By Max Mitchell |

Misconduct charges that the Judicial Conduct Board brought against an Erie County judge last week highlight a growing trend of judges facing increasing scrutiny for demeanor- and behavior-based offenses, lawyers familiar with the disciplinary system said.

Drug Overdose Immunity Bill in Limbo

One of the bills overlooked in the frenzy of the final budget approval in Harrisburg would provide immunity for those who witness a drug overdose and seek emergency help.

Fate of Philadelphia Cigarette Tax Uncertain

It's unclear if state House of Representatives members will return to Harrisburg before the scheduled date of Sept. 15 to vote on legislation that would allow Philadelphia to enact a $2-per-pack tax on cigarettes. The city needs the money to fund its schools, which may not open on time without the additional funding.

Recent Action

Following is a listing of executive and legislative action for the week of July 7. Members of the General Assembly are scheduled to return to Harrisburg on Sept. 15.

Doctor's Claim Against Act 13 Confidentiality Dismissed

By Max Mitchell |

A doctor's claim that sections of Act 13 regarding the confidentiality of chemical compositions of fluids used in hydraulic fracturing hindered his ability to treat patients has been dismissed.

Charlotte E. Thomas

Community Colleges Not Subject to UTPCPL

By Charlotte E. Thomas |

It only stands to reason, yet it took almost 12 years and repeated appeals for the final determination by the Pennsylvania Supreme Court in Meyer v. Community College of Beaver County, No. 22 WAP 2012, 2014 Pa. LEXIS 1524 (Pa. June 16, 2014), ruling that Pennsylvania's Unfair Trade Practices and Consumer Protection Law does not apply to community colleges as political subdivision agencies.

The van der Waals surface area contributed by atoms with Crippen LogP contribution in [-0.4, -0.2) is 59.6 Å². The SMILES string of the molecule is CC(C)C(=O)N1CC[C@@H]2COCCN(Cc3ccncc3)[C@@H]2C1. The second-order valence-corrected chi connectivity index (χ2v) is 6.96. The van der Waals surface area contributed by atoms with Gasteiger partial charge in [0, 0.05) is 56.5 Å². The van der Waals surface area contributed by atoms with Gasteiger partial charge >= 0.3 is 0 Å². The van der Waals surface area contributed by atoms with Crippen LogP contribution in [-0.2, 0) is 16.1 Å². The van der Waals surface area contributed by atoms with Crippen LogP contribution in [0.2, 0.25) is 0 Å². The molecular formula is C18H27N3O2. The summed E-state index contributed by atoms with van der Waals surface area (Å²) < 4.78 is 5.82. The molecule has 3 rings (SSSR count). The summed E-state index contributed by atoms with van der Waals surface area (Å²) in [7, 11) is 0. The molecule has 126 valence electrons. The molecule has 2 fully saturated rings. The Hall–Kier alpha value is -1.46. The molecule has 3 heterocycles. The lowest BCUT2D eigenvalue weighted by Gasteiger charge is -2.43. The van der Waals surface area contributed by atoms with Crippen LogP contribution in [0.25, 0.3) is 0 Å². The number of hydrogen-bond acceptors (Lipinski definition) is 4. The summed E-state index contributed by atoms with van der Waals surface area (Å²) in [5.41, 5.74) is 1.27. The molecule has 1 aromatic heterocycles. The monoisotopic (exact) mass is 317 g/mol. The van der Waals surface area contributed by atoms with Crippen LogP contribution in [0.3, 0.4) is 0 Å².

David G. Mandelbaum

Carbon Emissions, the Supreme Court and Business Opportunity

By David G. Mandelbaum |

The past few weeks have been full of developments in the regulation of greenhouse gas, or GHG, emissions under the Clean Air Act. Like all rulemaking that matters, GHG regulation creates winners and losers.

verdicts and settlements

Man Awarded After Hand Was Crushed In Printing Press

On Oct. 24, 2011, plaintiff Phillip R. Smith, who was in his 50s, finished greasing an offset printing press that had been designed, manufactured and installed by Manugraph Dauphin Graphic Machines, according to the plaintiff's pretrial memorandum

Justices to Mull Ex Post Facto Sentencing Guidelines

By Max Mitchell |

The state Supreme Court has taken up the issue of whether a defendant should be sentenced under guidelines in place when a victim was attacked or when the victim died from the injuries nearly 15 years later.

Samuel Stretton

Lawyers should not be disqualified based on the appearance of impropriety

By Samuel C. Stretton |

It seems that more and more disqualification motions are being filed against lawyers as part of litigation strategy or tactics. Is there a problem, and why is this occurring? Should there be a better system to evaluate these disqualification motions?

PLW - People in the News - July 15, 2014

Andrew H. Ralston Jr., a partner at Gross McGinley, was appointed to the board of directors of the Hamilton District Main Street Program, a community development project of the Allentown Chamber of Commerce.

Steven Silver

Anticipated Changes to Pennsylvania Gaming Put on Back Burner

By Steve Silver |

Lately, the words "balanced budget" in Pennsylvania resemble more of a punch line to a joke than a realistic goal.

verdicts and settlements

Jury Awards No Damages In Dragonetti Action

Blank Rome and longtime client St. Luke's University Health Network were each found by a jury to have improperly sued family members of two former patients who had sued the hospital over allegations a former nurse killed their loved ones, but the firm and health system were not assessed any damages.

Justices Won't Hear Venue Dispute in Legal Mal, Bad-Faith Suit

By Max Mitchell |

The state Supreme Court has declined to hear argument in a case that raised the issue of whether a firm's reference on its website to accommodating clients in Philadelphia and the surrounding area showed that the firm had enough business in the city to keep a legal malpractice case in Philadelphia courts.

Imposing Defense Costs on Offender Off-Limits in Sentencing

By Max Mitchell |

Trial courts may not require criminal defendants to pay for their use of a public defender as part of their sentence, the state Superior Court has ruled.